I sometimes find that others don’t always see Black People as normal (read: “human”) — that’s what it can feel like, anyway. I thought this would be a good point in the series to examine the fact that we want very basic human things, one of which is a sense of belonging. I want to discuss what I think that means for Black People.
What Do You Mean by “Human”?
I always end up feeling like I don’t belong at some point – regardless of my station in life. While that raw feeling of unacceptance doesn’t happen all the time, there are definitely moments ranging from ultimately harmless-to-disrespectful. Big or small, each occurrence of these events carries the unmistakable sting of being branded an outsider.
I have been told, time and time again, that I’m very articulate (a classic microaggression that I’ve just learned to let roll-off). I have been in pick-up sports games where I was outright told I was selected because they expect me to be faster or jump higher than the others participating (which I was – and I did… but still). I have spent the bulk of my working life at companies where the concerns, needs, and marketing approaches necessary for my race, in particular, came as a tertiary target or were often bucketed with other minority groups (that’s if they were considered at all).
I have grown in a world where political leaders spread labels such as superpredators, thugs, and not worth understanding to the masses when speaking about my people in veiled terms. I have been followed around stores, had my ability to purchase items questioned, and stopped places on the grounds of looking out of place. I have sat in classrooms as the only Black student where speeches have been presented to the group on why Black People have natural genetic advantages in certain “poor sports” (the only time I’ve ever heard this term used in public).
If people begin to see you as non-human, certain things just aren’t considered. No one cares (it seems) about the effect of saying “stupid dog” or separating a mother dog from her litter of newborn puppies. Some people don’t care if their dogs eat or are cold. I’m not saying that Black People are dogs, not by a longshot – but am I saying that we’re sometimes treated with the consideration of one in this country? Maybe (just being honest).
Living a life accustomed to this level of afterthought and lack of consideration makes it unsurprising that others are sometimes shocked to learn Black People have habits and desires similar to their own. That we in fact have regular human feelings, fears, concerns, aspirations, desires, etc. And, to be clear, everyone doesn’t make me feel this way. I have been fortunate to be surrounded by really great people most of the time – no matter their culture. I can’t stress that enough.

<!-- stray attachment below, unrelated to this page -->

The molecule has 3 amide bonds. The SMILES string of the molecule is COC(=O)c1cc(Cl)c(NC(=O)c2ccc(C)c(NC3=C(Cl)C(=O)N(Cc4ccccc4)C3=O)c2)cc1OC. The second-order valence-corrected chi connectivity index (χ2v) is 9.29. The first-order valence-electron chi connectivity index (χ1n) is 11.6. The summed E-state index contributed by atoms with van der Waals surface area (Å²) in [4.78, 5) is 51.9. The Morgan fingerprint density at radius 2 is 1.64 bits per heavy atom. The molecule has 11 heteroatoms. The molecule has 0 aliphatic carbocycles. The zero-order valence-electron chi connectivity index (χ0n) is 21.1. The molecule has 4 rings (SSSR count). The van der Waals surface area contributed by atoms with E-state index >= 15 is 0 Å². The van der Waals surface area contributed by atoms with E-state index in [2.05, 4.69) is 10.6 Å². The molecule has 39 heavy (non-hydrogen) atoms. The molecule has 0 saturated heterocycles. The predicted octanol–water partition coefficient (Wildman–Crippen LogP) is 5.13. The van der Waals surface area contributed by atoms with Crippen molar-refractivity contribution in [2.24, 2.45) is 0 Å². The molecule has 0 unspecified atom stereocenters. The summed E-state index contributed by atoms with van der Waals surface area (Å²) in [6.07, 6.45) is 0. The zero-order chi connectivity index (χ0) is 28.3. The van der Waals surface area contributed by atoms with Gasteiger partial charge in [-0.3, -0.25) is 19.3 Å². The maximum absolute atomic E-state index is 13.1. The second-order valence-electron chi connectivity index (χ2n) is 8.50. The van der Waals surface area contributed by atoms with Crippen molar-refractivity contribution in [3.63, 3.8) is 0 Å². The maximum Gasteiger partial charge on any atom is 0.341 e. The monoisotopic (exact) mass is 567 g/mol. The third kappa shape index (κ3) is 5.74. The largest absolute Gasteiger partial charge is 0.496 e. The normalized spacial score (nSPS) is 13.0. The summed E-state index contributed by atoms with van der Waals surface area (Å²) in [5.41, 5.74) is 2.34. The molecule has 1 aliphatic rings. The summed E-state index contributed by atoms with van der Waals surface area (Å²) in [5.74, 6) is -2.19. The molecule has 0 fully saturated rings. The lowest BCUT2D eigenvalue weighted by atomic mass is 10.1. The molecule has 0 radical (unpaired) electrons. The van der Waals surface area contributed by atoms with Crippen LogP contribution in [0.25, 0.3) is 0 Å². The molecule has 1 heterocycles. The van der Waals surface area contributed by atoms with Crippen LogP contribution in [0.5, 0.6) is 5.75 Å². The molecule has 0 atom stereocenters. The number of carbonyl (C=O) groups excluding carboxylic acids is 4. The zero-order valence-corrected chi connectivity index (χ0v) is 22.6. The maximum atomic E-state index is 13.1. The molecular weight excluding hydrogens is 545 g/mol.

But, every Black person you know has felt the sobering instant of a reminder before. Probably along the lines of what I shared above. Every single one of us.
Where do Black People Find Belonging?
As I’ve said, we’re normal humans just like everyone else. Rather than asking where do Black People find belonging, I think a better exercise in empathy for many would just be to ask, “Where do I find belonging?” However you answer that question, you can likely apply your findings to all people.
A little goes a long way in how you treat people. For Black People — and probably for all people — we hardly acknowledge just being treated like a person, but we also really appreciate it. And when we’re being treated as an “other” – we notice, and our internal thought process and external approach to those who make us feel like we don’t belong changes. Again, I imagine all people react this way.
I have decided to focus the coming days of this second week in the My Black Perspective series on some of those sources of belonging for Black People. I’ll take a look at Black families, friendships, and affiliation groups. And then address openness and sensitivity, as I’ve experienced it, in the Black Community – along with that amazing thing we all seek in life: Love (on Valentine’s Day).
Nothing too fancy with this one — just introducing the theme of the coming week. I am curious if anyone cares to share any moments that made them feel like an outsider. I can’t be the only one with those kinds of stories. If you’re feeling brave – please use the comment section down below. Share your story (even if you want to do so under an alias).